Flood mitigation has always been a very expensive proposition, yet flood losses have continued undeterred. According to an estimate by the World Resources Institute, in turn according to 2010 GDP data, the damage caused by inland flooding in several parts of India is about 0.84% of its GDP. Central Water Commission data indicates that total economic losses (crops, houses and other property damages) due to floods in the last 65 years – from 1952 to 2018 – has been a whopping Rs 4,690 crore.
Eastern India is particularly vulnerable to regular flooding. The unique geography of the region, consisting of flat, fertile plains well-drained by silt-laden rivers of the Ganga-Brahmaputra-Meghna (GBM) system, is also densely inhabited by a population that depends mostly on agrarian incomes. So recurrent flooding in parts of eastern Uttar Pradesh, Bihar, West Bengal and Assam cripples the economies of these states, and remains a thorn in Eastern India’s development story. Expenses accrue not just for mitigating floods but also for post-disaster recovery. Disaster relief funds with the states and the Centre are almost routinely earmarked every year to be released towards flood relief and rehabilitation in the country, primarily for Eastern India.
The Indian government mostly prefers to construct embankments and create storage infrastructure as part of its flood-control strategy. The former entails a technological lock-in – meaning a vicious cycle of investment in ever more advanced technology to keep the water out. This translates to an added and increasing investment of public funds to construct and maintain embankments. Globally, there has been a marked shift away from ‘hard’ engineering solutions and towards non-structural ‘soft’ measures that are flexible enough to accommodate a range of future options, including ‘hard’ elements if required. This makes a non-structural measure like flood insurance a desirable tool for flood adaptation.
Flood relief and insurance packages also continue to overlook the gendered impact of floods. In India, the construct of gender has been understudied in the light of recurrent floods, resulting in large – but potentially avoidable – losses of financial, physical and human capital.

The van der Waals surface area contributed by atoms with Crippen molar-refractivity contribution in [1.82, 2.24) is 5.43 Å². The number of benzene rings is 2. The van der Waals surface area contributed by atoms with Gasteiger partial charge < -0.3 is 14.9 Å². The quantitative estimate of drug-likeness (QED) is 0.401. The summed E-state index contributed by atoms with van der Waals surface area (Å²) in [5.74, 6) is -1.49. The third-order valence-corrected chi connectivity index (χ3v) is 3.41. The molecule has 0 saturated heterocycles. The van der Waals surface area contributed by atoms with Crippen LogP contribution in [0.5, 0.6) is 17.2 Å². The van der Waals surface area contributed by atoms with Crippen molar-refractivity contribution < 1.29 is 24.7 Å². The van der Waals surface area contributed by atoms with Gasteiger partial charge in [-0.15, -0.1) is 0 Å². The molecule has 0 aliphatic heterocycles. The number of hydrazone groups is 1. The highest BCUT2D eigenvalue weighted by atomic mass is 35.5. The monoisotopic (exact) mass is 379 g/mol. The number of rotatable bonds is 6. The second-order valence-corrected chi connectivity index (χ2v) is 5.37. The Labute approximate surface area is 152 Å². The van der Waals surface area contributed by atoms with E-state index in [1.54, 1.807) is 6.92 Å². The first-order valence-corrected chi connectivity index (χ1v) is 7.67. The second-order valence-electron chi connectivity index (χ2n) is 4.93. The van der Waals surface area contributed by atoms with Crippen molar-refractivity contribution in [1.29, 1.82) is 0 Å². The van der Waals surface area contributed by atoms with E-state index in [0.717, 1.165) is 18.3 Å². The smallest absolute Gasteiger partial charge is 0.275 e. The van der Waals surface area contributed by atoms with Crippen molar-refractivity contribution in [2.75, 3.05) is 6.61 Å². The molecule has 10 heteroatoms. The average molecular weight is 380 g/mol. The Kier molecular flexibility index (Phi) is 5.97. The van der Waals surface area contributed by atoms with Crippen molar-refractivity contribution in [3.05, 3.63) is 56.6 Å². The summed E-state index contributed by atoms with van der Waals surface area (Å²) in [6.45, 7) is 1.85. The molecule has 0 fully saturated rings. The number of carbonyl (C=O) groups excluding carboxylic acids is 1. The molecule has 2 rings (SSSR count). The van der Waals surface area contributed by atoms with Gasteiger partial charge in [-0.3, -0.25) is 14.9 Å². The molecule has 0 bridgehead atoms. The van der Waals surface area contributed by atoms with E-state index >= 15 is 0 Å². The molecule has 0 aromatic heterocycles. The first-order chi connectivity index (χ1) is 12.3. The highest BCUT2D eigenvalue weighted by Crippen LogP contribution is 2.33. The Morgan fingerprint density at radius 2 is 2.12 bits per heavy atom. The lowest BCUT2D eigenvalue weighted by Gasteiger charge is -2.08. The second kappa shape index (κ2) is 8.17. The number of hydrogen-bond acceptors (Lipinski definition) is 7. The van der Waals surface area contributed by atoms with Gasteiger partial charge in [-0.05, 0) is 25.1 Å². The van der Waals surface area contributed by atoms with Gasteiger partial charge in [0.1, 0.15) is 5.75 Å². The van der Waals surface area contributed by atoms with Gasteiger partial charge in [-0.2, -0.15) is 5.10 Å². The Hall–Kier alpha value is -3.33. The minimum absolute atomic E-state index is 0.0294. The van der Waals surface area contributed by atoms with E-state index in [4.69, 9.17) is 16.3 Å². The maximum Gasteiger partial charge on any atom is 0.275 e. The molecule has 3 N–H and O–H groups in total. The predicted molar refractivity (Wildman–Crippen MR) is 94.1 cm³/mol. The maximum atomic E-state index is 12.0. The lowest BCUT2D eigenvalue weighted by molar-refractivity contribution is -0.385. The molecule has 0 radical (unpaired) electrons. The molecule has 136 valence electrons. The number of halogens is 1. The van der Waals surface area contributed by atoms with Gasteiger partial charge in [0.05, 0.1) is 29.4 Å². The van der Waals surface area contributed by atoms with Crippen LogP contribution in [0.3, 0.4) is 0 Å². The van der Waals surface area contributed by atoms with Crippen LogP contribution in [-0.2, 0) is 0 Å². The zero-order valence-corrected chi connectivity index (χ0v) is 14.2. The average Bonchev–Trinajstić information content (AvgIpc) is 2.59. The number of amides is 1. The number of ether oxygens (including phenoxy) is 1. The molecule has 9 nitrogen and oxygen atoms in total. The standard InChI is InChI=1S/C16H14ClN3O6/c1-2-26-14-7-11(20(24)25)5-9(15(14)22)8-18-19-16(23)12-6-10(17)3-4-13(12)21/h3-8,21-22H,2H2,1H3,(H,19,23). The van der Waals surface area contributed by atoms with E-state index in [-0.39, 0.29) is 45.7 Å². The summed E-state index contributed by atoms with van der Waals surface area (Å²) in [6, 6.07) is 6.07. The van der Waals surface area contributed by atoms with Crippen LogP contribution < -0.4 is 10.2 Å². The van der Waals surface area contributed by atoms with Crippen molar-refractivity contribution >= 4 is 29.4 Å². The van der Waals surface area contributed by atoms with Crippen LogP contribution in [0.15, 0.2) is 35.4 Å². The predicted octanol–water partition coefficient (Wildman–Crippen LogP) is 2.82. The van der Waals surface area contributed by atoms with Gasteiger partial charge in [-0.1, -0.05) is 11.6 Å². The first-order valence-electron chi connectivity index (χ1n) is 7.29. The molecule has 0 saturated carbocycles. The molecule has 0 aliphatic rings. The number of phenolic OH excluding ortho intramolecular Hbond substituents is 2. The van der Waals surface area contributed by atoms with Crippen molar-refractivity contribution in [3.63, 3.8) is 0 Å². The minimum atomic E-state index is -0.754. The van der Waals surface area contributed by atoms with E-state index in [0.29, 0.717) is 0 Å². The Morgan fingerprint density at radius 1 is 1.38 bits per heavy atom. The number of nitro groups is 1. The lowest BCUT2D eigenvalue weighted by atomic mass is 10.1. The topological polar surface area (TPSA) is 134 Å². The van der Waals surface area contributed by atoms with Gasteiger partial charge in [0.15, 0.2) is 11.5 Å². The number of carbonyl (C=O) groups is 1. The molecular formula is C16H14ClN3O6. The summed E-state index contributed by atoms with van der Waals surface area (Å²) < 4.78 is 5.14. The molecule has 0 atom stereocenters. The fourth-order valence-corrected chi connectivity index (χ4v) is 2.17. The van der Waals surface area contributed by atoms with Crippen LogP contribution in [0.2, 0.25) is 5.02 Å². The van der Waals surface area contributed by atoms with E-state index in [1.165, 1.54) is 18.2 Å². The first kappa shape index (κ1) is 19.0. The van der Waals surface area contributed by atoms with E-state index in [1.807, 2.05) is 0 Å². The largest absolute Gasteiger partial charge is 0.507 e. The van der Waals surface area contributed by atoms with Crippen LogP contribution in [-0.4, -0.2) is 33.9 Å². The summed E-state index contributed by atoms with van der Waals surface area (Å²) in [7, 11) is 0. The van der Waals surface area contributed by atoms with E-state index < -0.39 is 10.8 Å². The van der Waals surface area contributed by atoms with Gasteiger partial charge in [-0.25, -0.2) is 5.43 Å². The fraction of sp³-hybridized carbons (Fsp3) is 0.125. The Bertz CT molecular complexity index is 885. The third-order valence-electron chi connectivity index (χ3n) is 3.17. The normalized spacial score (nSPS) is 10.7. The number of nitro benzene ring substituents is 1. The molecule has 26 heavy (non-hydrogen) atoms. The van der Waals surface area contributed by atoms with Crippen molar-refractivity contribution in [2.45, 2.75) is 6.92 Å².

During floods, male family members receive pre-occurrence awareness plus access to post-occurrence insurance benefits. Even so, only male members have access to the option of migration; the women, due to their restricted mobility, are unable to migrate nor do they receive the benefits that are due those who have decided to stay and deal with the crisis. Without legal ownership of farmlands and assets, they are unable to avail flood insurance, and incur financial and physical losses.
Gender inequalities and social exclusions challenge a community’s coping capacity, and we can’t boost livelihoods and build resilience while ignoring it. Women are left behind to manage flooded homes, fetch unclean drinking water from untreated wells, endure double work burden within and outside homes and survive on subsistence farming. This hampers their productivity and remittances they receive from the male members often prove inadequate. Healthcare costs for flood-induced illnesses, which fall beyond the ambit of most flood-insurance packages, pile on the misery. Additional burdens like food-price hike, delayed or no insurance payments and meagre relief compensation compel women to slash expenses on healthcare and education.
Not internalising gender differences in designing a flood-insurance package means the costs will remain high in every flood season. This creates a vicious cycle that impedes resilience-building exercises.